Driving business recovery
The needs of consumers are evolving and it is critical that businesses remain flexible to meet these demands
As countries around the world slowly come out of the pandemic, consumers are adapting to a new way of life, born from a year of uncertainty. Businesses have been forced to accelerate to adapt to these changes by pursuing a digital first approach. Small businesses and freelancers have redefined strategies to enable cross-border operations. This has increased the use of contactless payments while also ensuring that these businesses are able to grow.
Remote working coupled with the ability to reach a global consumer base has given rise to a large number of SMEs and freelancers and the rise of new sectors such as telemedicine and edtech. SMEs and freelancers have the ability to work remotely while servicing global customers from anywhere in the world. Locally, the Middle East has been a popular destination for remote working. The UAE cabinet also approved a self-sponsored remote work visa that will enable employees from all over the world to live and work remotely from the Emirates, even if their companies are based in another country. The one-year visa allows foreigners to enter the UAE and work as per the terms and conditions issued with the visa. The initiative aims to support the public and private sectors, and also enables employees to expand their digital skills and adapt to the emerging gig economy.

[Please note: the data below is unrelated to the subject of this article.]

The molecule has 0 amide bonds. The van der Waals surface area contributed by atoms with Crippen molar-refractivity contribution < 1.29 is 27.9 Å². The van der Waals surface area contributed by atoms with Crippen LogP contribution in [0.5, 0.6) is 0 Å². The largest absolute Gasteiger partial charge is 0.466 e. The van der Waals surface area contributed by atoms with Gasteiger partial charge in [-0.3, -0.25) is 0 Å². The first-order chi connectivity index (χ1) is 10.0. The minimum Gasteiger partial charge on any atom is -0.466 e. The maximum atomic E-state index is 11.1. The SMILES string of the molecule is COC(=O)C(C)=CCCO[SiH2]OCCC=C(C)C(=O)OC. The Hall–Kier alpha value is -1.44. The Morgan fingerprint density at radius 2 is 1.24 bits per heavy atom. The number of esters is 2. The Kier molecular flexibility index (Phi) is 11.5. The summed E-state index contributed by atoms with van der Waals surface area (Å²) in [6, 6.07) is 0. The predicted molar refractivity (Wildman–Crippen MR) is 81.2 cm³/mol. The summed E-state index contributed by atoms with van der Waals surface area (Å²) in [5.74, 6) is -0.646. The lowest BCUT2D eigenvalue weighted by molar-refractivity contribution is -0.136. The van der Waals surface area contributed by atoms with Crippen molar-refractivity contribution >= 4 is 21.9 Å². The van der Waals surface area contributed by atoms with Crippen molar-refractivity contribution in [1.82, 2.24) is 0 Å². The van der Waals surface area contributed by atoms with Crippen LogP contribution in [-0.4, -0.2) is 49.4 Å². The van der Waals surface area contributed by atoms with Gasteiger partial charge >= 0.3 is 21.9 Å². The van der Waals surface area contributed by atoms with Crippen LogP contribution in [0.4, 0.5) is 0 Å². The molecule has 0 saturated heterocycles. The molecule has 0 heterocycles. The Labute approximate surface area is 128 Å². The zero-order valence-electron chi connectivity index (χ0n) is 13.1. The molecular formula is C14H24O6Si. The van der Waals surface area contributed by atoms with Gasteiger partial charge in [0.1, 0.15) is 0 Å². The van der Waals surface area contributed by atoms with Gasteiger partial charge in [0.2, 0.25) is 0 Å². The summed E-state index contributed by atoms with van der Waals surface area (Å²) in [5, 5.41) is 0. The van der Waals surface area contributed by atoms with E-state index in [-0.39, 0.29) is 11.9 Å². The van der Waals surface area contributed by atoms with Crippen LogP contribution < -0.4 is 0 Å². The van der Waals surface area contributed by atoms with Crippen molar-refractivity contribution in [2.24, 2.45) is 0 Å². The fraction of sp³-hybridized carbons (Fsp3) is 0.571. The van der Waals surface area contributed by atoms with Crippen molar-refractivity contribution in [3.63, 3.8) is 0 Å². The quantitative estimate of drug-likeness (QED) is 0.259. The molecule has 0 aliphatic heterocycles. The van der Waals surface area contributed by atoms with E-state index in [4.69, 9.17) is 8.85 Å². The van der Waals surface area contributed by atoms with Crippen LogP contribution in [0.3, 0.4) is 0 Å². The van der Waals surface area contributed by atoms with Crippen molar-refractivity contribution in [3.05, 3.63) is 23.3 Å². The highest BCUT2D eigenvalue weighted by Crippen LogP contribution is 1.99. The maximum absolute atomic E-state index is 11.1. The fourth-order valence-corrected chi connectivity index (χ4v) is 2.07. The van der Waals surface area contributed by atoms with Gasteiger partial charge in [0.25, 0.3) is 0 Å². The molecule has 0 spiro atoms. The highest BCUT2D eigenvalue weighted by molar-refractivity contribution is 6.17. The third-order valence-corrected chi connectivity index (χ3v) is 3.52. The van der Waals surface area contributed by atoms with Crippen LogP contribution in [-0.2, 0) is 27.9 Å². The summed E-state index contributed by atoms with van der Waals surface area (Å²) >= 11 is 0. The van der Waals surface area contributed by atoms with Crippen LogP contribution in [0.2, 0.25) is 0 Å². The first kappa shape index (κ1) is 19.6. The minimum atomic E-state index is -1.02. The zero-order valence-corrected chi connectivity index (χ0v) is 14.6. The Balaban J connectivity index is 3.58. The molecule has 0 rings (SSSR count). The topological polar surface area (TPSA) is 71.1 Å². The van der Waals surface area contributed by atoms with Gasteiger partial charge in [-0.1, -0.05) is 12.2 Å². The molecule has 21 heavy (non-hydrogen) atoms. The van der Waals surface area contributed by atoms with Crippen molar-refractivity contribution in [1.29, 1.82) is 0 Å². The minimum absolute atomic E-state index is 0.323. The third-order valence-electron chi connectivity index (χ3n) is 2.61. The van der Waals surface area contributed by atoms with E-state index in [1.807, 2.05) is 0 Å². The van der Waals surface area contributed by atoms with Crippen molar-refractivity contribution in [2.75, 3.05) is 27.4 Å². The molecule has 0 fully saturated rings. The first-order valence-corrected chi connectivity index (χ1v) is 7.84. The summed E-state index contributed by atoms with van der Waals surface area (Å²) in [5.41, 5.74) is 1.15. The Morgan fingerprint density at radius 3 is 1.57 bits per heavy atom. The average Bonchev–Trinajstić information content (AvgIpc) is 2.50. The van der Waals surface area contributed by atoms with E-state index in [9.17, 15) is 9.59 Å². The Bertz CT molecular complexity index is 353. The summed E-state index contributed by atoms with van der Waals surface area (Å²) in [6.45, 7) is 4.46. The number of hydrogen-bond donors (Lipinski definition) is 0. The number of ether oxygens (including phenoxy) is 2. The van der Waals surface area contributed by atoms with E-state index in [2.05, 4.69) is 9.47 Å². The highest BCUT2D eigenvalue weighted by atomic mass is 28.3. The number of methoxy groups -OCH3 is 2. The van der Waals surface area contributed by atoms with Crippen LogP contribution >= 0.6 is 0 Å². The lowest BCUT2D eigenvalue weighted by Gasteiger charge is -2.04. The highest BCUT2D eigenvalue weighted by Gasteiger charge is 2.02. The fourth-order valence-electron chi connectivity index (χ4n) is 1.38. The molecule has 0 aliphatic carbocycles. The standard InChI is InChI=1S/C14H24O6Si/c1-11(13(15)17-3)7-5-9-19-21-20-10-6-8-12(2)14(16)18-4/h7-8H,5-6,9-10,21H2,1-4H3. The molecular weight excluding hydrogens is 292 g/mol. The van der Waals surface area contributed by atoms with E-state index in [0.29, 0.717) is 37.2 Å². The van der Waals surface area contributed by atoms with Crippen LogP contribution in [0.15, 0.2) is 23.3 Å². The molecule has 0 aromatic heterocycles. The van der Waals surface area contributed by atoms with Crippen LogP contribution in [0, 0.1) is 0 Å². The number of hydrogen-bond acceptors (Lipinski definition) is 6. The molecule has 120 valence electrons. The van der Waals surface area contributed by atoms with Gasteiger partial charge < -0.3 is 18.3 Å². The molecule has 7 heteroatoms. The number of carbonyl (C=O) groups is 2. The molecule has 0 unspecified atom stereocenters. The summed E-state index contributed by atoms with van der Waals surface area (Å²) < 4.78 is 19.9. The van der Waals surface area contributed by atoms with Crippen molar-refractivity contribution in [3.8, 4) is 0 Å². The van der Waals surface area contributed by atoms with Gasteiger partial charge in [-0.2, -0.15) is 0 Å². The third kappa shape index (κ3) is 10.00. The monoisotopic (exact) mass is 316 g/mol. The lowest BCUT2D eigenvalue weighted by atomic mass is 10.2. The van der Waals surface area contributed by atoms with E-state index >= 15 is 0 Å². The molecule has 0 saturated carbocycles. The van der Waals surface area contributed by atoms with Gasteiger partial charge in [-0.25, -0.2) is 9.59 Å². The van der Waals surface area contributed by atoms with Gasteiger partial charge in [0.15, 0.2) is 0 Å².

Small and medium sized enterprises contribute to about 52 per cent of the UAE’s non-oil GDP, according to the Ministry of Economy. But without significant financial reserves or the flexibility to cut costs, small businesses are vulnerable to systemic shocks. SMEs in the UAE have been extremely resilient and flexible to adapt to change. In fact, 94 per cent of SMEs in the UAE, compared to 67 per cent globally, have pivoted their business models to continue to grow since the outbreak according to a study by Visa.
A vast majority of UAE merchants (82 per cent) surveyed by Visa also said that their investments in digital payments will play a major role in enabling business recovery. The study shows that 86 per cent of retailers surveyed expect e-commerce to continue to grow post-pandemic, while 60 per cent of merchants said that their customers prefer contactless payments, up from 18 per cent at the start of the pandemic. Nearly a third of respondents (31 per cent) said they offered contactless payments as an option to respond to growing demand during the pandemic.
The needs of consumers are evolving and it is critical that businesses be flexible to meet these demands. As such businesses should ensure user experience remains a key piece of the customer experience journey, solving issues including cart abandonment, enabling cross-border sales and offering customers the ability to pay in their local currency without losing on the exchange rate. Payments’ data can also help businesses get deeper insights on how to better serve their customers and make sure they are converting them at different points along their buying journey.
It’s not about just accommodating shopper experience expectations, but about keeping pace as they evolve.